Some delays in discovery are understandable in light of Covid-19. The Court has been sympathetic and tolerant of the Plaintiff's delays in light of Covid and the fact that he is incarcerated. However, the Court will not tolerate false and/or misleading answers to discovery requests. Failing to disclose his prior knee and finger injuries is inexcusable.

¶9 On appeal, Alvarado argues that the District Court mischaracterized his discovery abuses and falsely stated that he had an undisclosed prior knee injury.

¶10 We review a district court's imposition of discovery sanctions for abuse of discretion because the court is in the best position to determine which sanction is most appropriate. Mont. State Univ.-Bozeman v. Mont. First Judicial Dist. Ct., 2018 MT 220, ¶ 15, 392 Mont. 458, 426 P.3d 541 (citations omitted). “A district court abuses its discretion when it acts arbitrarily without employment of conscientious judgment or exceed[s] the bounds of reason resulting in substantial injustice.” Stokes v. Ford Motor Co., 2013 MT 29, ¶ 11, 368 Mont. 365, 300 P.3d 648 (citation and internal quotations omitted).

¶11 “Every discovery request, response or objection must be signed by at least one attorney of record ․ or by the party personally, if unrepresented.” M. R. Civ. P. 26(g)(1). The party's signature certifies that, “to the best of [his] knowledge, information, and belief,” the discovery response is “consistent with the [Montana Rules of Civil Procedure] and warranted by existing law,” and is “not interposed for any improper purpose, such as to harass, cause unnecessary delay, or needlessly increase the cost of litigation[.]” M. R. Civ. P. 26(g)(1)(A)-(B). If a party's certification violates this Rule, the court may impose appropriate sanctions on motion or sua sponte. M. R. Civ. P. 26(g)(3). Under M. R. Civ. P. 37(a)(1)-(3), a party may move for an order compelling an answer to an interrogatory or compelling the production of documents by certifying “that the movant has in good faith conferred or attempted to confer with the person or party failing to make disclosure or discovery.” If a court issues such an order and a party fails to comply, the court may order sanctions, including “dismissing the action or proceeding in whole or in part.” M. R. Civ. P. 37(b)(2)(A)(v).

¶12 This Court has a “strict policy of non-leniency toward discovery abusers and of allowing sanctions for deterrence purposes.” Jerome v. Pardis, 240 Mont. 187, 190, 783 P.2d 919, 921 (1989) (citing Nat'l Hockey League v. Metro. Hockey Clubs, Inc., 427 U.S. 639, 96 S. Ct. 2778 (1976)) (other citations omitted). Under Rules 26 and 37, the District Court had discretion to impose appropriate sanctions because Alvarado gave false responses to discovery and failed to comply with the court's order to compel. See generally Jerome, 240 Mont. at 192-93, 783 P.2d at 922-23. In Jerome, we affirmed a district court's dismissal of a personal injury case as an appropriate discovery sanction where the plaintiff knowingly withheld information regarding his pertinent medical history. 240 Mont. at 189-90, 193, 783 P.2d at 920-21, 923; see also Dassori v. Roy Stanley Chevrolet Co., 224 Mont. 178, 180-81, 728 P.2d 430, 431-32 (1986) (holding that failure to respond to interrogatories was an appropriate ground for dismissal).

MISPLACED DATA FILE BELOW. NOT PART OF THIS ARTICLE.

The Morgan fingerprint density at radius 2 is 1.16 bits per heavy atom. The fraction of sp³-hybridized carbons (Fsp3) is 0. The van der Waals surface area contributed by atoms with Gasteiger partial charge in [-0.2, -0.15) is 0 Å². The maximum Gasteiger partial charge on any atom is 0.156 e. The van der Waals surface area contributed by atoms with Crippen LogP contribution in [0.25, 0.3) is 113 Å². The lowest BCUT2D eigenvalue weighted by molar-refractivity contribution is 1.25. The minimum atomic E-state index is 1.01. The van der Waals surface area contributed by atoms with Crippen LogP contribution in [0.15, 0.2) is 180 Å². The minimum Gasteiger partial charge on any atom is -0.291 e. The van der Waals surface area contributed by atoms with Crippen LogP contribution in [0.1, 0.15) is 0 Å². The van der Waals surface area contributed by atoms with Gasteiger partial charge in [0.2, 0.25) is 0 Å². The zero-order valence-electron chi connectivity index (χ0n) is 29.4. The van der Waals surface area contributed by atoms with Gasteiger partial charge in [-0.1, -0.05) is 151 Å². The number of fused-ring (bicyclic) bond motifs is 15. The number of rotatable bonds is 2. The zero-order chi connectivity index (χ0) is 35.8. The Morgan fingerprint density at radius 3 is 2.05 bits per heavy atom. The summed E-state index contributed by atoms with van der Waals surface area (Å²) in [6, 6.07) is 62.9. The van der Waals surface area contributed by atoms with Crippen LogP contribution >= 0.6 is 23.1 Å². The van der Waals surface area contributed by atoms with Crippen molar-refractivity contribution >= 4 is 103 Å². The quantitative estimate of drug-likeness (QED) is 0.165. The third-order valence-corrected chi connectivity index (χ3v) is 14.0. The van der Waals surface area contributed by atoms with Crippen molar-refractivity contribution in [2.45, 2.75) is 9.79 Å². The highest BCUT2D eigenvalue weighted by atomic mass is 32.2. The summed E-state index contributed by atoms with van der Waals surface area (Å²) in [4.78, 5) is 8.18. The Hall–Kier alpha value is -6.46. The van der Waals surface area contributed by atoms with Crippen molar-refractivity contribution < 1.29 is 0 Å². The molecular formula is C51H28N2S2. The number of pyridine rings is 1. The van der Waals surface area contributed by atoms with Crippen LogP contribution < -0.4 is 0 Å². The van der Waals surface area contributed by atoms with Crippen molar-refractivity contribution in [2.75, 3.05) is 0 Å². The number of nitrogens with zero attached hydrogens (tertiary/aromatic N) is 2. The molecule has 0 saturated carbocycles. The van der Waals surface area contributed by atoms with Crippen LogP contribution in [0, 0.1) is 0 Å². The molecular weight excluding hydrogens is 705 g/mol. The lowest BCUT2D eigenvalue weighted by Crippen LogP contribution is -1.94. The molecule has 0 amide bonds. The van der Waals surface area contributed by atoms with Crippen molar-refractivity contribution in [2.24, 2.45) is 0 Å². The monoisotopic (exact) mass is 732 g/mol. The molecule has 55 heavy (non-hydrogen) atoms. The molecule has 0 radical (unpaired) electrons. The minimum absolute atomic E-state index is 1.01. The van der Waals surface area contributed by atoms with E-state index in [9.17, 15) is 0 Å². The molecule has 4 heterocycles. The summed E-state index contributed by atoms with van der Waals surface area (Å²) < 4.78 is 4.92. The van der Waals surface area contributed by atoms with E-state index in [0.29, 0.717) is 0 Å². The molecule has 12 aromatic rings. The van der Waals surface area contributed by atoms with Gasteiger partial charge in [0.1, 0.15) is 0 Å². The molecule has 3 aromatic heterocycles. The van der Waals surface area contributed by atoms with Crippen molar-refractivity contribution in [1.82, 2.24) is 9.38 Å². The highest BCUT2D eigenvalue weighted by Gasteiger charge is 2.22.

¶13 The District Court found that Alvarado attempted to deceive the court by concealing his prior injury, and the record supports this finding. Regardless of the District Court's allegedly incorrect reference to a prior knee injury, the undisputed record shows that Alvarado injured his left pinky finger in 2009, if not earlier, and did not disclose that in his answer to Interrogatory #10. The District Court was lenient by giving Alvarado nearly a year to comply with its discovery order and by refusing CCA's request to dismiss the case earlier. Instead of supplementing his discovery responses, Alvarado spent that year filing meritless motions for sanctions against CCA and untimely motions to amend his complaint. Such “dilatory discovery actions shall not be dealt with leniently.” See Richardson v. State, 2006 MT 43, ¶ 56, 331 Mont. 231, 130 P.3d 634. On these facts, we cannot conclude that the District Court acted arbitrarily, without conscientious judgment, or exceeded the bounds of reason resulting in substantial injustice when it dismissed Alvarado's case. Under the circumstances, we find no abuse of discretion in the court's sanction.

¶14 We have determined to decide this case pursuant to Section I, Paragraph 3(c) of our Internal Operating Rules, which provides for memorandum opinions. In the opinion of the Court, the case presents a question controlled by settled law or by the clear application of applicable standards of review. We affirm the District Court's June 4, 2021 Order of Dismissal.


1.   Other defendants were dismissed.

Justice Beth Baker delivered the Opinion of the Court.